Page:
In nonfiction publishing, you typically sell your publisher a promise–an outline, a few sample chapters, and a deadline by which you plan to have the project finished. Writing under contract is good for publishers, who can begin to plan out their lists a few years in advance, as well as providing feedback on projects in process. It’s good for writers because we get some money up front to keep us from starving while we lock ourselves in our offices to write–and we don’t spend years on a project that nobody really wants to publish.
For the last fifteen years, I’ve been writing under contract. I’m lucky that I have contracts. I’m lucky that people want to read what I write. I’m lucky that I can make a living this way.
It’s just that I’ve done big project after big project after big project, almost always behind deadline. (I used to suggest a deadline when I signed a contract. Then I started settling on a deadline and doubling the time. Then I started doubling the time and adding six months. I still never finish anything within the time frame on the contract.) It’s wearing, because when I’m behind I feel that I can’t afford to stop and reflect on what I’m doing. It’s not great for creativity, because you don’t have the luxury of rebooting if a project starts to go in an unexpected direction. It leads to late nights, early mornings, not enough exercise, and too much high-calorie comfort food.
So about a year ago, I promised myself that when I hit my last big deadline, I wouldn’t sign another contract immediately. Instead, I decided to take six months and just write. Go down to my office and work on anything that struck my fancy. Read, reflect, experiment, let my horizons expand.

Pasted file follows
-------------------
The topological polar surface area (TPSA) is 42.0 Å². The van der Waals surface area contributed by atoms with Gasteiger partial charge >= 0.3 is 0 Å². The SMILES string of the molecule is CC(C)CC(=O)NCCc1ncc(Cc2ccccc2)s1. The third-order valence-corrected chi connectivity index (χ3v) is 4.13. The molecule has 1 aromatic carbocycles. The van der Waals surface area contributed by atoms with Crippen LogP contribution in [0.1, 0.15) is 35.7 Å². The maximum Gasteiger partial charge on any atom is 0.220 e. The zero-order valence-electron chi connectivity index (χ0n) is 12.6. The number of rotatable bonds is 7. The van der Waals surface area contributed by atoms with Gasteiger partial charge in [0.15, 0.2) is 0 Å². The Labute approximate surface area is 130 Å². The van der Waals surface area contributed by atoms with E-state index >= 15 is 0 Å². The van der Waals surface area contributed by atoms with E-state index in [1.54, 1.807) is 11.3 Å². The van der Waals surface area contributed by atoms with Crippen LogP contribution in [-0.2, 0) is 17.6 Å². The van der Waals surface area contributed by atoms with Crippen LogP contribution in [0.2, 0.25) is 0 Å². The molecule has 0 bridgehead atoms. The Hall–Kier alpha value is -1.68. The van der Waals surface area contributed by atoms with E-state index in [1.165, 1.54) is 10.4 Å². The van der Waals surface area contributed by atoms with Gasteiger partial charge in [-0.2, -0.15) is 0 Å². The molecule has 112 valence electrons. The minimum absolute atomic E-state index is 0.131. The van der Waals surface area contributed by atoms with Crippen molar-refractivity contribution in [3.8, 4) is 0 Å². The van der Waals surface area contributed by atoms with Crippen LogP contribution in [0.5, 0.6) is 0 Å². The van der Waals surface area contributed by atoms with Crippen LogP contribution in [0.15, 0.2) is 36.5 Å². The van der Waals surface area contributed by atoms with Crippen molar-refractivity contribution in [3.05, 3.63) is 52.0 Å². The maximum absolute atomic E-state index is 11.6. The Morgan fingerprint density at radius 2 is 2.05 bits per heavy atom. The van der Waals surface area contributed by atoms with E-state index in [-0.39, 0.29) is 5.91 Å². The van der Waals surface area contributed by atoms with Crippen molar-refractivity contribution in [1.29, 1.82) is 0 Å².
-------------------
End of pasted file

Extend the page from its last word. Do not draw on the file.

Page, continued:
I’ve been looking forward to this six months. Can’t even tell you how much.
The six months started the first week of October. I have until the end of March to read, reflect, and experiment.
And I hate it. I have about eight different projects I want to do, and I can’t seem to make headway on any of them. I am in total fish mode.
“Fish mode” is a phrase my husband invented a few years ago to describe the kind of progress you make on a project when you go one way for a little bit, and then turn around and go the other way, and then swim a little to the left, and then a little to the right. I don’t like fish mode. It wastes time and energy. It isn’t gratifying in the slightest.
And even though I thought I hated them, I miss my deadlines. They keep me focused. They force me to carve out bottom-in-the-chair, fingers-on-the-keyboard time. They force everyone else to work around my writing time (because, after all, I have to get that writing done by the deadline).
I’m going to stick out my six months. I’m not going to send anything to my editor or agent, or promise anything to my Peace Hill Press readers, until March 31 has come and gone. I suspect something useful and important is going on in my non-deadlining brain, even though I don’t appear to be making any particular progress.
But this “break” is oddly stressful. Fish mode, as it turns out, is exhausting.
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